Yes, they’d heard about the Dramatic Chipmunk thing Minnesota was doing. And yes, they had thought about doing something similar, just because when you have a 190 x 57 weapon like that, it’d almost be a shame not to.
But believe it or not, Super Nova was totally spur of the moment.
The idea technically traces back to primitive 2014. They were working the AHSAA Super 7 thing in December, and someone zoomed in on the eagle, which even on a puny 71 x 28.5 board looked intimidating. If they wanted a graphic to do something with on the coming Apocatron, that—a super-tight eagle close-up— might be something, someone suggested.
Having a specific go-to graphic would something fun, something new, something the crowd could get behind. But Auburn’s gameday video board operators have actually been doing subtle stuff to distract opposing kickers for a while.
“On the old board, we would zoom in on the kicker’s eyes,” says Andrew Young, AU’s Assistant Athletic Director for Video Services. “But most people never noticed we did that.”
The eagle eyes they noticed.
In fact, of all the sonic sensations and watchable wonderment of the video board’s debut, Young says the most feedback, all of it positive, has been about the eagle. And it was purely improvised.
When the camera capturing Saturday morning’s pregame footage from the field caught another tight shot of Nova, they paused it. Everyone remembered the “What If…” discussion from December. They screencapped it.
“Save that for later,” director Michael Sullivan said.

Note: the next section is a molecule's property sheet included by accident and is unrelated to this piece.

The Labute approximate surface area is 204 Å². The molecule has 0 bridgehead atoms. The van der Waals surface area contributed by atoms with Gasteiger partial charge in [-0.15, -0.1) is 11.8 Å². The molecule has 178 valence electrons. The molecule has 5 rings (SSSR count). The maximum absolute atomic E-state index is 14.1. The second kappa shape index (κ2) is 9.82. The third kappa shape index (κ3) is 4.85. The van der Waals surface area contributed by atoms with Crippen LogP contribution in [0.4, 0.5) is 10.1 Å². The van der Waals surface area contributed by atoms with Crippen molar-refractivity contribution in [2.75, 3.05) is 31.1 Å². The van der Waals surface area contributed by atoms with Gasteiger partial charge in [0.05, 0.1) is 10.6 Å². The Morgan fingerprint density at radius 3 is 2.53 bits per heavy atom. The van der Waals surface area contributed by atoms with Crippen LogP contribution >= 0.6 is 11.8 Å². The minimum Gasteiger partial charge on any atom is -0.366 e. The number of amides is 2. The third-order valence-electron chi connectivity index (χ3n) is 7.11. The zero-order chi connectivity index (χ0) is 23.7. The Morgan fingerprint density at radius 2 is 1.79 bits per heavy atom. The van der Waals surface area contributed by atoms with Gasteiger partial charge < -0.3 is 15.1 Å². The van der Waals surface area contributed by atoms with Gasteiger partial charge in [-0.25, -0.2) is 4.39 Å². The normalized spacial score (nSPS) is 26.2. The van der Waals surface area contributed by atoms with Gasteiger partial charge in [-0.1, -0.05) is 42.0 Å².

How later? What for? Who knew—maybe for a later game, maybe for a later test. Just for fun. Just for kicks.
Kicks. Exactly. Why wait?
“When we got to our first kick (Sullivan) said ‘hey, give me the eagle shot,'” Young says.
It wasn’t on the script, but it was available, sitting there on the computer, a click away. It was so good—so good maybe it’d be no good?
Jacksonville State’s Connor Rouleau lined up. Nova popped up. It was surely the biggest eagle face ever displayed on the face of the earth. Straight out of Mysterious Island. People pointed, laughed, clicked, tweeted.
Rouleau, amazingly, was unfazed. He nailed it. (The Gamecocks, you may have heard, came to play.)
The next time, however, when he was expecting it, he missed. Maybe it was the Raptor Factor, the Predatory Pixels. Or maybe it was the 50 yards. It’s hard to say.
Young says they’ve flashed wilder, more distracting graphics at Auburn’s Daniel Carlson during practice, and he hasn’t missed a single kick.
“I don’t know if it necessarily distracts a kicker,” Young says, “but I guess it can maybe help your team.”
Will they continue experimenting?
“That’s a good question,” Young says. “Trust me, we’ve talked about a lot of things, had a lot of ideas. I don’t know if we’ll do that (the eagle) every time. There are different things we may do.”
And different things they definitely won’t.
Like, if they really, really wanted a kicker to miss, there are, you know, ways. Apparently flicking all the lights on full blast—video board, ribbons, everything—for just a second temporarily blinds you, even in the daytime.
Effective, but unsportsmanlike.
“We’ve gotten a lot of fan feedback (about ideas for distracting the kicker), and from our own staff and crew,” Young says. “But in the name of sportsmanship you just don’t do certain things.”
But in the name of humor, feel free to keep suggesting them, Auburn fans.
“I saw some websites and places that were recommending things that could be done,” Young says. “We were laughing at all of them.”
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